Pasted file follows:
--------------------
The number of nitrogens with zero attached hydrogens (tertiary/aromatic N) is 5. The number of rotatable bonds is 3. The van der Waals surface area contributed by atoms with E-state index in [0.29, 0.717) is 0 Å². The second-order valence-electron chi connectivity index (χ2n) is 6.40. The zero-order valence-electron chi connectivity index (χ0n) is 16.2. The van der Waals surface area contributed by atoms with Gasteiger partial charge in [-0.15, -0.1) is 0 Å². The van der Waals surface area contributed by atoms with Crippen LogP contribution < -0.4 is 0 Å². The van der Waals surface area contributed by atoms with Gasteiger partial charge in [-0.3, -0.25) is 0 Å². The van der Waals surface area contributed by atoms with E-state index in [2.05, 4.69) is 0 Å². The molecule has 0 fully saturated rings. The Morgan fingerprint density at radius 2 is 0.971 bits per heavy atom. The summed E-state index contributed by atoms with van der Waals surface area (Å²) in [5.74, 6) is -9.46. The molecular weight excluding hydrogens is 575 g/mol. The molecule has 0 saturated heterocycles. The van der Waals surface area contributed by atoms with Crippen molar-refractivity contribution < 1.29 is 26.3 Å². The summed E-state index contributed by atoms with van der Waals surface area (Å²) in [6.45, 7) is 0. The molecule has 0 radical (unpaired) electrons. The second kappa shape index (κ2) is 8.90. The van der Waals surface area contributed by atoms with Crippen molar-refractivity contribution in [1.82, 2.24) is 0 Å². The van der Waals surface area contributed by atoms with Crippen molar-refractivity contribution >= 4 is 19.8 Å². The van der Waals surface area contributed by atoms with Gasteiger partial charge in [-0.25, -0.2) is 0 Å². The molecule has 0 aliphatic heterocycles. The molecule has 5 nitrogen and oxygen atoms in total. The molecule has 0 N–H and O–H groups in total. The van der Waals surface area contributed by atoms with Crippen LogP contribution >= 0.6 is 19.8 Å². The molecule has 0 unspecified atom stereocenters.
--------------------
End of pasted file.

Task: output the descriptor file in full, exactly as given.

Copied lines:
The number of nitrogens with zero attached hydrogens (tertiary/aromatic N) is 5. The number of rotatable bonds is 3. The van der Waals surface area contributed by atoms with E-state index in [0.29, 0.717) is 0 Å². The second-order valence-electron chi connectivity index (χ2n) is 6.40. The zero-order valence-electron chi connectivity index (χ0n) is 16.2. The van der Waals surface area contributed by atoms with Gasteiger partial charge in [-0.15, -0.1) is 0 Å². The van der Waals surface area contributed by atoms with Crippen LogP contribution < -0.4 is 0 Å². The van der Waals surface area contributed by atoms with Gasteiger partial charge in [-0.3, -0.25) is 0 Å². The van der Waals surface area contributed by atoms with E-state index in [2.05, 4.69) is 0 Å². The molecule has 0 fully saturated rings. The Morgan fingerprint density at radius 2 is 0.971 bits per heavy atom. The summed E-state index contributed by atoms with van der Waals surface area (Å²) in [5.74, 6) is -9.46. The molecular weight excluding hydrogens is 575 g/mol. The molecule has 0 saturated heterocycles. The van der Waals surface area contributed by atoms with Crippen molar-refractivity contribution < 1.29 is 26.3 Å². The summed E-state index contributed by atoms with van der Waals surface area (Å²) in [6.45, 7) is 0. The molecule has 0 radical (unpaired) electrons. The second kappa shape index (κ2) is 8.90. The van der Waals surface area contributed by atoms with Crippen molar-refractivity contribution in [1.82, 2.24) is 0 Å². The van der Waals surface area contributed by atoms with Crippen molar-refractivity contribution >= 4 is 19.8 Å². The van der Waals surface area contributed by atoms with Gasteiger partial charge in [-0.25, -0.2) is 0 Å². The molecule has 0 aliphatic heterocycles. The molecule has 5 nitrogen and oxygen atoms in total. The molecule has 0 N–H and O–H groups in total. The van der Waals surface area contributed by atoms with Crippen LogP contribution >= 0.6 is 19.8 Å². The molecule has 0 unspecified atom stereocenters.